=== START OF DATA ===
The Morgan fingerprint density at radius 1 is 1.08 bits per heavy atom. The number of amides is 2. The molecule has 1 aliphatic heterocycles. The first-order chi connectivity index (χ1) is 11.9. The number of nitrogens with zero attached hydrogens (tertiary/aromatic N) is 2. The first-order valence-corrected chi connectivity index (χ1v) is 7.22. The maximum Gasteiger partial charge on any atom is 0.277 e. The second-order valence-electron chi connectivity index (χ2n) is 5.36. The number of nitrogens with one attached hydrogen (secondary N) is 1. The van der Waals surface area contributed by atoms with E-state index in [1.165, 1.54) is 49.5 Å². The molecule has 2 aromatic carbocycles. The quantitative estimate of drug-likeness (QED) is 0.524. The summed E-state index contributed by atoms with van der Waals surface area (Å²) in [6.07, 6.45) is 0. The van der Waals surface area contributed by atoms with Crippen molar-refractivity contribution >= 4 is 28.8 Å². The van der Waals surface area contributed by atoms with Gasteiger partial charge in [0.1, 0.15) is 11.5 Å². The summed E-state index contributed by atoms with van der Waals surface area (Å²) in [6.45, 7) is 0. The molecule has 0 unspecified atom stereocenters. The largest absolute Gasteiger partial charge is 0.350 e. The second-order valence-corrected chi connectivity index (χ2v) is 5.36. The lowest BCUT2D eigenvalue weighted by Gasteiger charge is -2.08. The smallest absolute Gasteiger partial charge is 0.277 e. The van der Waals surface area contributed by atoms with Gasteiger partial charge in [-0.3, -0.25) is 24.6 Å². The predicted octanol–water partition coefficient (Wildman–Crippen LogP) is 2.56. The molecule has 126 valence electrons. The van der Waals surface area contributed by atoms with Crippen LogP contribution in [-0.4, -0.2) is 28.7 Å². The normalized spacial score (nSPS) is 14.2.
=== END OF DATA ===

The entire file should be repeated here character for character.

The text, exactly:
The Morgan fingerprint density at radius 1 is 1.08 bits per heavy atom. The number of amides is 2. The molecule has 1 aliphatic heterocycles. The first-order chi connectivity index (χ1) is 11.9. The number of nitrogens with zero attached hydrogens (tertiary/aromatic N) is 2. The first-order valence-corrected chi connectivity index (χ1v) is 7.22. The maximum Gasteiger partial charge on any atom is 0.277 e. The second-order valence-electron chi connectivity index (χ2n) is 5.36. The number of nitrogens with one attached hydrogen (secondary N) is 1. The van der Waals surface area contributed by atoms with E-state index in [1.165, 1.54) is 49.5 Å². The molecule has 2 aromatic carbocycles. The quantitative estimate of drug-likeness (QED) is 0.524. The summed E-state index contributed by atoms with van der Waals surface area (Å²) in [6.07, 6.45) is 0. The van der Waals surface area contributed by atoms with Crippen molar-refractivity contribution >= 4 is 28.8 Å². The van der Waals surface area contributed by atoms with Gasteiger partial charge in [0.1, 0.15) is 11.5 Å². The summed E-state index contributed by atoms with van der Waals surface area (Å²) in [6.45, 7) is 0. The molecule has 0 unspecified atom stereocenters. The largest absolute Gasteiger partial charge is 0.350 e. The second-order valence-corrected chi connectivity index (χ2v) is 5.36. The lowest BCUT2D eigenvalue weighted by Gasteiger charge is -2.08. The smallest absolute Gasteiger partial charge is 0.277 e. The van der Waals surface area contributed by atoms with Gasteiger partial charge in [-0.3, -0.25) is 24.6 Å². The predicted octanol–water partition coefficient (Wildman–Crippen LogP) is 2.56. The molecule has 126 valence electrons. The van der Waals surface area contributed by atoms with Crippen LogP contribution in [-0.4, -0.2) is 28.7 Å². The normalized spacial score (nSPS) is 14.2.